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Architects and builders create cool "cubby houses" for a good cause

Leading Australian architects and builders are again tackling the Under Cover Cubby House Challenge, an annual competition demonstrating sustainable building design to create fun and unique play "cubbies", while raising money for Kids Under Cover who support homeless and at-risk children.

2011 Entry - 'The Milk Bar' by Good Constructions & Atkinson Pontifex, with Maddison Architects uses funky colourful recycled milk crates.

This year's event, including an auction and raffle is held at the Cubby House Village at the Melbourne International Flower Show from Wednesday 26 March to Sunday 30 March 2014 in Australia.

2014 Concept Entries

'King of the Castle' (left) by Carr Architecture & De Carolis is a reference to the dreams of young kids to be King's of their own castle on the playground! Featuring a fireman's pole and porthole windows, the form with its fluted top reflects the castle's tower embattlements.

Right, 'Cloud Climb' by Studio You Me & Tandem with Fridcorp & Luxe Property is a slick and 'modern' miniature home featuring a kitchen with island bench, blackboard walls, internal stair case to the first floor loft, operable roof and a suspended hammock floor.

'Caravan Me Happy' by Little Green Room is inspired by childhood summer holidays. Using only sustainable products the curving caravan form appeals to the 'inner child' of all ages. 'The Hatch' (right) by Porter Davis Homes resembles a forest hut. Externally, angled walls, weathertex cladding, plywood and a rust-iron finish to the entrance is combined with a play bench, comfy corner seating and a colourful ball pit internally make for a snuggly hideaway.

Left is 'The Grubby' by Cedar Woods Properties and dKO Architecture with Madison Projects, which is based on children's building blocks. The design encourages children to immerse themselves in a world that they will build themselves; with an assortment of features including an interactive pegboard wall, climbing net, dress-ups and chalkboards.

'Switch' by Sabi Designs with Harris HMC (right) is designed to allow children to "switch on" their imaginations. The cubbie's 'tools' to accommodate this include a garden, wall art and LEGO. The construction utilises sustainable materials and techniques, solar energy and pump based rainwater.

Previous Years Entries

The 2011 winner designed by Nixon Tulloch Fortey Architecture with builder BD Projects is the 'Open House'....(via)

"We saw the cubby a little like an empty cardboard box that can be turned into anything," says architect Brett Nixon. "Children have unclouded imaginations that create play and scenarios out of the most simple things."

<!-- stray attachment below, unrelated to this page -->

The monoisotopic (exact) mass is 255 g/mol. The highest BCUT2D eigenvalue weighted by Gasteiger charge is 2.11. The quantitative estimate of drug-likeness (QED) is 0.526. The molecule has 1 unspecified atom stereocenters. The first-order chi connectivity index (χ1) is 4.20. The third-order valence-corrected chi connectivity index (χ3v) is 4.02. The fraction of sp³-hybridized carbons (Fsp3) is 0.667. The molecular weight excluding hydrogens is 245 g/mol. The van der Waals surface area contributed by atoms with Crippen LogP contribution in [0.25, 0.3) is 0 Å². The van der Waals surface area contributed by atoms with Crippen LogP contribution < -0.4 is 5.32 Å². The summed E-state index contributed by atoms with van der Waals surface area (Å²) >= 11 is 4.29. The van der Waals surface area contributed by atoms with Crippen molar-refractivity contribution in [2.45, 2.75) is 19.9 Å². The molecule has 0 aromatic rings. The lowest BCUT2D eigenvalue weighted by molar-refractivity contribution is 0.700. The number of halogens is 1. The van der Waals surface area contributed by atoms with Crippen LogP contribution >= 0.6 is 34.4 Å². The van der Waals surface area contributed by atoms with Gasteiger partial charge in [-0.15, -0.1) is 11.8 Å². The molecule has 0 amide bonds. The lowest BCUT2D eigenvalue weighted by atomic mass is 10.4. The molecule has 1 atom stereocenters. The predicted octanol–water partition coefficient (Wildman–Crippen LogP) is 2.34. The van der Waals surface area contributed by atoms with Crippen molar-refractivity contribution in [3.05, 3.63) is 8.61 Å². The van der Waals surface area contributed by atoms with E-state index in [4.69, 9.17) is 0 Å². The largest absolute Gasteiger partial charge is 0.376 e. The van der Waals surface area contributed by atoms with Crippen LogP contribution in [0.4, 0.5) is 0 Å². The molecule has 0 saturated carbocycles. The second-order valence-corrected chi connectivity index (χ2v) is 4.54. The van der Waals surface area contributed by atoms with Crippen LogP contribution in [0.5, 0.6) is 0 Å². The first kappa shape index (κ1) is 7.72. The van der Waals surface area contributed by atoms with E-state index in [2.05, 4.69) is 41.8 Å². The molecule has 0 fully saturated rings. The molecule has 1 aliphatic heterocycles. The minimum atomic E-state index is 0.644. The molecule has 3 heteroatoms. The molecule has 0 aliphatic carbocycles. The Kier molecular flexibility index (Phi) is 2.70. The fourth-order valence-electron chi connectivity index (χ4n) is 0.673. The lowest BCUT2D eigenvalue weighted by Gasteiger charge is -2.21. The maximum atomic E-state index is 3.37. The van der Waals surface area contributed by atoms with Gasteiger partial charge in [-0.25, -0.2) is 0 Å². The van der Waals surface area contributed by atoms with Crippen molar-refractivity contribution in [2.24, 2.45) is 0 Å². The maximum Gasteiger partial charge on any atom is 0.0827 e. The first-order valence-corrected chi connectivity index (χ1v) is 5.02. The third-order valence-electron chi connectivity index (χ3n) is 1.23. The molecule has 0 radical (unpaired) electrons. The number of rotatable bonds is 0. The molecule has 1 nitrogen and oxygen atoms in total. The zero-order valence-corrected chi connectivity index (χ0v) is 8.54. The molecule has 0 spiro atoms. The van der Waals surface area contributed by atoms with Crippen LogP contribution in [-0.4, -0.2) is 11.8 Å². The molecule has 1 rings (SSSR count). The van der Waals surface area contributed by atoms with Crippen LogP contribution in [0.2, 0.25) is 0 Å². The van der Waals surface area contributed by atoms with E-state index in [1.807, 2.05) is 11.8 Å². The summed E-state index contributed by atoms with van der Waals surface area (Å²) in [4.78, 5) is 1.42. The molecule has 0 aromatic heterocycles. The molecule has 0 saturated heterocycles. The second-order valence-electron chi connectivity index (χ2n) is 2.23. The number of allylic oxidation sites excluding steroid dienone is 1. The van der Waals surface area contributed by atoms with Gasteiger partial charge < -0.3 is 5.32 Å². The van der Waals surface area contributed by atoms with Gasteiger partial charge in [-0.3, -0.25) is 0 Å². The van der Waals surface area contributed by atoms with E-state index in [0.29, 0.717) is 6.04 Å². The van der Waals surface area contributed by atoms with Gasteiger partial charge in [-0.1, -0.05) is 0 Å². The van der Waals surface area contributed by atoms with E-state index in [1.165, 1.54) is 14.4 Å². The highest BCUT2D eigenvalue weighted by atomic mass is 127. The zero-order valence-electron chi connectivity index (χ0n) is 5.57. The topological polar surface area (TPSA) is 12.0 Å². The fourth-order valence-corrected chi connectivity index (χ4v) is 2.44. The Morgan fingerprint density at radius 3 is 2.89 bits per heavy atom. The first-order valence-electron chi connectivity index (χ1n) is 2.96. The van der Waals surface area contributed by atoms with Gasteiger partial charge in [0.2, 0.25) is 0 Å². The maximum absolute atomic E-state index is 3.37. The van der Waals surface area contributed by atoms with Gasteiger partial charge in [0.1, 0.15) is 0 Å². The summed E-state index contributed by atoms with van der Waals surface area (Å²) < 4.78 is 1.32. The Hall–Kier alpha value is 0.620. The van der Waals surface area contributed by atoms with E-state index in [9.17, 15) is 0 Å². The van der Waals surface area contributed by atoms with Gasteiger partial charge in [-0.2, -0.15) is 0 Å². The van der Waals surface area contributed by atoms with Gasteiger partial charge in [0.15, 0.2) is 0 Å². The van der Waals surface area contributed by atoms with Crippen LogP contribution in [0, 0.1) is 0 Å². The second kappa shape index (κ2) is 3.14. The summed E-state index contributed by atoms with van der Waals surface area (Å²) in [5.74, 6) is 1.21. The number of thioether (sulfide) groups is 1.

The house opens towards the ground and sky, and then closes up into a single form - a recognizable, ordinary form 'the crayon house you sketched on paper that once seemed so very big.'

From the 212 challenge, 'Cubby Life' designed by Six Degrees Architects and built by Ducon "is a sanctuary that kids can retreat to a place of their own, where the screen-mediated world is unplugged and where they can embrace their dreams and their friendships. Its innovative, sustainable design encourages kids to commune with nature, to interact with the space and to let their imaginations run free” says the team. The design featuring botanical walls, a planter fed by rainwater run-off, recycled timbers, plywood, pigeon holes and under-seat storage and a day-bed offering a soft surface on which to play, converse or nap.

Also from 2012 is 'The Bird's Nest', designed by Australian politician Ted Baillieu (previously an architect) and Australand. A cosy wee hideaway for "nesting" in.

Above are a selection of the 2013 entries - including ‘Mini Giant’ by Maddison Architects with Stonehaven Homes; ‘Your Name Here’ by Gunn Dyring Architects with David McDonald Builders; ‘The Zimmer’ by Porter Davis; and ‘Enchanted Cubby House’ by Positive Footprints.

It is great to see architects and builders getting together to create fun and playful spaces not only for the children but for the "inner child" in all. Not only is it a great cause, but advocates a way of designing for children that inspires the imagination.


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